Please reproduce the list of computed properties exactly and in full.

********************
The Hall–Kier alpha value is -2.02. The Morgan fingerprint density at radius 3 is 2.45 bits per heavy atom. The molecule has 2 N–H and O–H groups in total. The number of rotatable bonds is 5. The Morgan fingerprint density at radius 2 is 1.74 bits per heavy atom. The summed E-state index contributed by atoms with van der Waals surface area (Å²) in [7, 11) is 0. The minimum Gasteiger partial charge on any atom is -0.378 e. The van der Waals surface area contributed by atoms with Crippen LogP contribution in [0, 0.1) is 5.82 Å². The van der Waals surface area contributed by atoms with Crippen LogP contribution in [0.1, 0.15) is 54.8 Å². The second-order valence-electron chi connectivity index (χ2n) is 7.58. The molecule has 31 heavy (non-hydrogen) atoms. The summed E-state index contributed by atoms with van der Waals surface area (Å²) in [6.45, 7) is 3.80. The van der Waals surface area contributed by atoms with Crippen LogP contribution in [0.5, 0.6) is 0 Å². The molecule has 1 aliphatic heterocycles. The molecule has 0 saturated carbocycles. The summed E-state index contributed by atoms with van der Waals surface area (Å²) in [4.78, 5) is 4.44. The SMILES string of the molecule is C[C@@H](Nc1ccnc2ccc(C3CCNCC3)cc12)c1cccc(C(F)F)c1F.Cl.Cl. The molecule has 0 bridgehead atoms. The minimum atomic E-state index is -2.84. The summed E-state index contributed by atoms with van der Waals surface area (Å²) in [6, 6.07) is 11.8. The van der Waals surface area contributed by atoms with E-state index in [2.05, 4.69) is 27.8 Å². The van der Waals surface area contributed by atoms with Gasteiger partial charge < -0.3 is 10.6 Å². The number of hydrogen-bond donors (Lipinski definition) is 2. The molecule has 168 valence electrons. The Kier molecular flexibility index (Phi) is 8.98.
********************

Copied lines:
The Hall–Kier alpha value is -2.02. The Morgan fingerprint density at radius 3 is 2.45 bits per heavy atom. The molecule has 2 N–H and O–H groups in total. The number of rotatable bonds is 5. The Morgan fingerprint density at radius 2 is 1.74 bits per heavy atom. The summed E-state index contributed by atoms with van der Waals surface area (Å²) in [7, 11) is 0. The minimum Gasteiger partial charge on any atom is -0.378 e. The van der Waals surface area contributed by atoms with Crippen LogP contribution in [0, 0.1) is 5.82 Å². The van der Waals surface area contributed by atoms with Crippen LogP contribution in [0.1, 0.15) is 54.8 Å². The second-order valence-electron chi connectivity index (χ2n) is 7.58. The molecule has 31 heavy (non-hydrogen) atoms. The summed E-state index contributed by atoms with van der Waals surface area (Å²) in [6.45, 7) is 3.80. The van der Waals surface area contributed by atoms with Crippen LogP contribution in [0.5, 0.6) is 0 Å². The molecule has 1 aliphatic heterocycles. The molecule has 0 saturated carbocycles. The summed E-state index contributed by atoms with van der Waals surface area (Å²) in [4.78, 5) is 4.44. The SMILES string of the molecule is C[C@@H](Nc1ccnc2ccc(C3CCNCC3)cc12)c1cccc(C(F)F)c1F.Cl.Cl. The molecule has 0 bridgehead atoms. The minimum atomic E-state index is -2.84. The summed E-state index contributed by atoms with van der Waals surface area (Å²) in [6, 6.07) is 11.8. The van der Waals surface area contributed by atoms with E-state index in [2.05, 4.69) is 27.8 Å². The van der Waals surface area contributed by atoms with Gasteiger partial charge < -0.3 is 10.6 Å². The number of hydrogen-bond donors (Lipinski definition) is 2. The molecule has 168 valence electrons. The Kier molecular flexibility index (Phi) is 8.98.